Another regrettable example was when Tom told me to practice kicking up into a handstand… I didn’t. I thought my way was easier so I did that instead, and now I still can’t kick up into a handstand AND struggle to progress with my technique. I both stood in my own way AND missed a valuable coaching/growth opportunity.
I was also encouraged early on to run on a treadmill to keep track of progress. I decided to run outside because I liked it better. After, say… four weeks or so, I asked him if I was progressing. He asked me, as you can imagine, “What are your numbers? There’s no need to speculate.”
I had no detailed records of the first few weeks of my sprinting efforts.
I HAD NO IDEA IF I HAD IMPROVED!
I didn’t want to leave my comfort zone, and it bit me in the ass.
And regarding my passion - Qigong. I want to be a proper master - the real deal - not just another average practitioner. In one of our zoom calls, while troubleshooting, Tom asked me if I was watching TV more than I was practicing Qigong. At the time I was, and it made apparent what I thought was a normal, innocent compromise of a few hours here and there might be the greatest compromise of all – of my goals and dreams.
As important as putting in the work is, it’s equally important to train your mind to become aware of when you’re standing in your own way!
3: You must make yourself a priority!
An epic transformation takes time and a lot of work. It’s not a 30-minute-long Anime episode with hype music.
Physical training takes time.
Meditation takes time.
Flexibility practice takes time.
Meal prep takes time.
Many people underestimate how much time. During the Weightlessness Process Tom stressed scheduling our training times each week with enough leeway to accomplish everything. That doesn’t just mean the hour of effort, it means the space on the front end to transition from life to beast (or monk) mode, and space on the back end so as not to preoccupy your mind with ‘what next,’ and mentally check out before the work is done.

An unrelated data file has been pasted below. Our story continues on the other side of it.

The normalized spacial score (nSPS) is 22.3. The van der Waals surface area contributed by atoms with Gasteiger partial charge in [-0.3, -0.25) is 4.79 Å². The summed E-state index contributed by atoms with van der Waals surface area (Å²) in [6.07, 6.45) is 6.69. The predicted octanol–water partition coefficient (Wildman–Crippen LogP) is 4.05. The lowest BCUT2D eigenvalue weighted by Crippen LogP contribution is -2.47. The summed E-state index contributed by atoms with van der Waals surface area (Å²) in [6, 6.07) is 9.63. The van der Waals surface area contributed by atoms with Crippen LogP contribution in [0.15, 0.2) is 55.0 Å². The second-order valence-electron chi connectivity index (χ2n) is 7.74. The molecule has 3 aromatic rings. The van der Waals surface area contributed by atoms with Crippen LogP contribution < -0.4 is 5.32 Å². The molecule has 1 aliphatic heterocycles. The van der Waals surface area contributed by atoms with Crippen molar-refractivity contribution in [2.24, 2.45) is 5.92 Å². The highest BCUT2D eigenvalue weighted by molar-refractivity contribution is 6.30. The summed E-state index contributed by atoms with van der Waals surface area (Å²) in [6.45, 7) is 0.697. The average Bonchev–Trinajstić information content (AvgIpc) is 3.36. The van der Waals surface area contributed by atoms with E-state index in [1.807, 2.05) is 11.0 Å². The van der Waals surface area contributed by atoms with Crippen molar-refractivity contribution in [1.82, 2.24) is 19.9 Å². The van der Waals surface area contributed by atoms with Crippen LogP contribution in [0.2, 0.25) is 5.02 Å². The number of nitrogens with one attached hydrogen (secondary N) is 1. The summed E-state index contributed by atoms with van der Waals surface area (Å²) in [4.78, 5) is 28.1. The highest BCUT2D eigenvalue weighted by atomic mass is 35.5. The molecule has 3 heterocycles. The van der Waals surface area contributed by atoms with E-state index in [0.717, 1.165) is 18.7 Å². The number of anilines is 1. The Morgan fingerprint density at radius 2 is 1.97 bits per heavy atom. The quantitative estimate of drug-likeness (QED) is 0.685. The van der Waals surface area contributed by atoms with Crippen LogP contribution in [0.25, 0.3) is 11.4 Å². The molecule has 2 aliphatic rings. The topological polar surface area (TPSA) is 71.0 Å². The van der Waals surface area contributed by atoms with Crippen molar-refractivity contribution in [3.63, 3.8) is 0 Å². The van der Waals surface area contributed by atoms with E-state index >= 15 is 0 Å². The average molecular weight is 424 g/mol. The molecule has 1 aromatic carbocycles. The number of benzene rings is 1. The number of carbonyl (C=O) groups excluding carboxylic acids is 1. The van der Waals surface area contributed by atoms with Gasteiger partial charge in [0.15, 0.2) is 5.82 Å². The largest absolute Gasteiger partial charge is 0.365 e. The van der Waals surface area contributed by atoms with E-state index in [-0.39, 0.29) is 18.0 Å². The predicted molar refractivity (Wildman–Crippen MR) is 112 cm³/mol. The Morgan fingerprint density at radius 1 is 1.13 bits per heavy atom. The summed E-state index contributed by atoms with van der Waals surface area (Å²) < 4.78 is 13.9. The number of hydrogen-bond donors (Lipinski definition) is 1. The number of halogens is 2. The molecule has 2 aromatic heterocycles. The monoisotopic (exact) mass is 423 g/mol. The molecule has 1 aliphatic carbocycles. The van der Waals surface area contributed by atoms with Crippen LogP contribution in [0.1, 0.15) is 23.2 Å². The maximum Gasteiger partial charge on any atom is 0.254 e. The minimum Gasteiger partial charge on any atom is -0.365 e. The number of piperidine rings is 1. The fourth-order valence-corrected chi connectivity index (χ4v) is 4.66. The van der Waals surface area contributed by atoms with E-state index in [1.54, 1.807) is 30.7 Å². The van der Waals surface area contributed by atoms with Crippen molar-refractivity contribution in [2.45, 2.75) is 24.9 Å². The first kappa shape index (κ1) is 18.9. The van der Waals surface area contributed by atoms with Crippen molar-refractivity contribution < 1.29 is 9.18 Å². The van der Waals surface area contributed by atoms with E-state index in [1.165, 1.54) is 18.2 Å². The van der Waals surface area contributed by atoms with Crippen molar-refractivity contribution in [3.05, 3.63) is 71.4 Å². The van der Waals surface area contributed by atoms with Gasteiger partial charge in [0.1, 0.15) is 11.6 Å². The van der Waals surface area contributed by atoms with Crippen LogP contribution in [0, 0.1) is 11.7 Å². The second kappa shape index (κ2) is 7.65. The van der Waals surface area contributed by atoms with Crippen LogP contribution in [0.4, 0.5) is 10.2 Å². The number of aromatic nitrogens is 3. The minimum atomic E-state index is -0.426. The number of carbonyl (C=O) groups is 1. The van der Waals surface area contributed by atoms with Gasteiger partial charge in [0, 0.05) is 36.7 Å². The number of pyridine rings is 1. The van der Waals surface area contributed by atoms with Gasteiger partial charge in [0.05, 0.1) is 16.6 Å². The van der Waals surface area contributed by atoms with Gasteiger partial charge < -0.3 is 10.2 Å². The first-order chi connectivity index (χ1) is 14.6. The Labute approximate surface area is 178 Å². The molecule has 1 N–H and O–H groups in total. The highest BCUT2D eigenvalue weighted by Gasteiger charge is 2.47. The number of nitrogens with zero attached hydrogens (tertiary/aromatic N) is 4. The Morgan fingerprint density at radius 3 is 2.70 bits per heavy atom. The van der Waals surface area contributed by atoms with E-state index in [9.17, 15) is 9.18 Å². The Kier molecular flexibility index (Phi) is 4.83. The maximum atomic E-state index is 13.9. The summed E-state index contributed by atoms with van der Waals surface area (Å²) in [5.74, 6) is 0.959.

The training window is time is for you to become who you want to become.
If you are serious about it, then this time will become very important to you, not just in ‘feeling,’ but in scheduling. This will mean sacrificing time elsewhere. But it will be worth it.
Getting good at time management in this domain doesn’t just lead to results in mind-body transformation but carries over to greater ease in managing all your other priorities.
The trick is to figure out when you’re wasting time on less productive things, and then spend it more productively. While waiting for an appointment I’ll read and take notes instead of being on my phone. I don’t use social media now, and this keeps time spent on my phone minimal. If work is slow, I’ll do pushups or pullups or squats (I work in a place where that’s not unacceptably weird).
Make time for yourself… BECOME one of your priorities!
Epic anime transformations require a pathetic “before”: you first must be unfit, have terrible performance, fall down, fail, get hurt, hit the wall, or all the above. I had to lose a fight, break my leg, and get chunky to have mine.
But my point isn’t that you should fight someone and break your leg!
My point is you can truly begin wherever and whenever you are!
NOW is the time of change, and you’re in just the right place!
Cue the anime hype music.